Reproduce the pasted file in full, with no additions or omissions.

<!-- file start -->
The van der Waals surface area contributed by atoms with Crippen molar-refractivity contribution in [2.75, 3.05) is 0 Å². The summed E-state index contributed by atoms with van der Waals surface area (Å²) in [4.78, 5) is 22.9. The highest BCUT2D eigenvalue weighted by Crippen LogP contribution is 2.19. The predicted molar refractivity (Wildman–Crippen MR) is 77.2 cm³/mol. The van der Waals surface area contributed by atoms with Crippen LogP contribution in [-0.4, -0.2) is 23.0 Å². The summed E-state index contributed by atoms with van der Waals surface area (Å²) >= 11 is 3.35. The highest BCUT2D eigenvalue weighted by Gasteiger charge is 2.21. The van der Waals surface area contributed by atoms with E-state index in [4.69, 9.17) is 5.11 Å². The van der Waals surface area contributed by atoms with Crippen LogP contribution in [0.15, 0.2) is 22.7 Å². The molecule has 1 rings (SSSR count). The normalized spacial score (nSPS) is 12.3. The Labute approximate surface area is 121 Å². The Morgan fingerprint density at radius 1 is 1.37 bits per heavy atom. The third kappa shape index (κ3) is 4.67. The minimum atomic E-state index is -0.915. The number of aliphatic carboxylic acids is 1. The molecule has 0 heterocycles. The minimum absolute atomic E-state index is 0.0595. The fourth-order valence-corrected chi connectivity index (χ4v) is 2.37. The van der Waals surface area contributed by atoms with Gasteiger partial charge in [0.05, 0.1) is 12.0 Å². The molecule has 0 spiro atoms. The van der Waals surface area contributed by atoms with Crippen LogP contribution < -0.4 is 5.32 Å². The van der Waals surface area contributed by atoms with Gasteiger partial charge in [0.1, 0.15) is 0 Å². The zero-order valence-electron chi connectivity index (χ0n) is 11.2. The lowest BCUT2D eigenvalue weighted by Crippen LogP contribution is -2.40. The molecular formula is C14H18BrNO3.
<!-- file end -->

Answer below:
The van der Waals surface area contributed by atoms with Crippen molar-refractivity contribution in [2.75, 3.05) is 0 Å². The summed E-state index contributed by atoms with van der Waals surface area (Å²) in [4.78, 5) is 22.9. The highest BCUT2D eigenvalue weighted by Crippen LogP contribution is 2.19. The predicted molar refractivity (Wildman–Crippen MR) is 77.2 cm³/mol. The van der Waals surface area contributed by atoms with Crippen LogP contribution in [-0.4, -0.2) is 23.0 Å². The summed E-state index contributed by atoms with van der Waals surface area (Å²) >= 11 is 3.35. The highest BCUT2D eigenvalue weighted by Gasteiger charge is 2.21. The van der Waals surface area contributed by atoms with E-state index in [4.69, 9.17) is 5.11 Å². The van der Waals surface area contributed by atoms with Crippen LogP contribution in [0.15, 0.2) is 22.7 Å². The molecule has 1 rings (SSSR count). The normalized spacial score (nSPS) is 12.3. The Labute approximate surface area is 121 Å². The Morgan fingerprint density at radius 1 is 1.37 bits per heavy atom. The third kappa shape index (κ3) is 4.67. The minimum atomic E-state index is -0.915. The number of aliphatic carboxylic acids is 1. The molecule has 0 heterocycles. The minimum absolute atomic E-state index is 0.0595. The fourth-order valence-corrected chi connectivity index (χ4v) is 2.37. The van der Waals surface area contributed by atoms with Gasteiger partial charge in [0.05, 0.1) is 12.0 Å². The molecule has 0 spiro atoms. The van der Waals surface area contributed by atoms with Crippen LogP contribution < -0.4 is 5.32 Å². The van der Waals surface area contributed by atoms with Gasteiger partial charge in [0.1, 0.15) is 0 Å². The zero-order valence-electron chi connectivity index (χ0n) is 11.2. The lowest BCUT2D eigenvalue weighted by Crippen LogP contribution is -2.40. The molecular formula is C14H18BrNO3.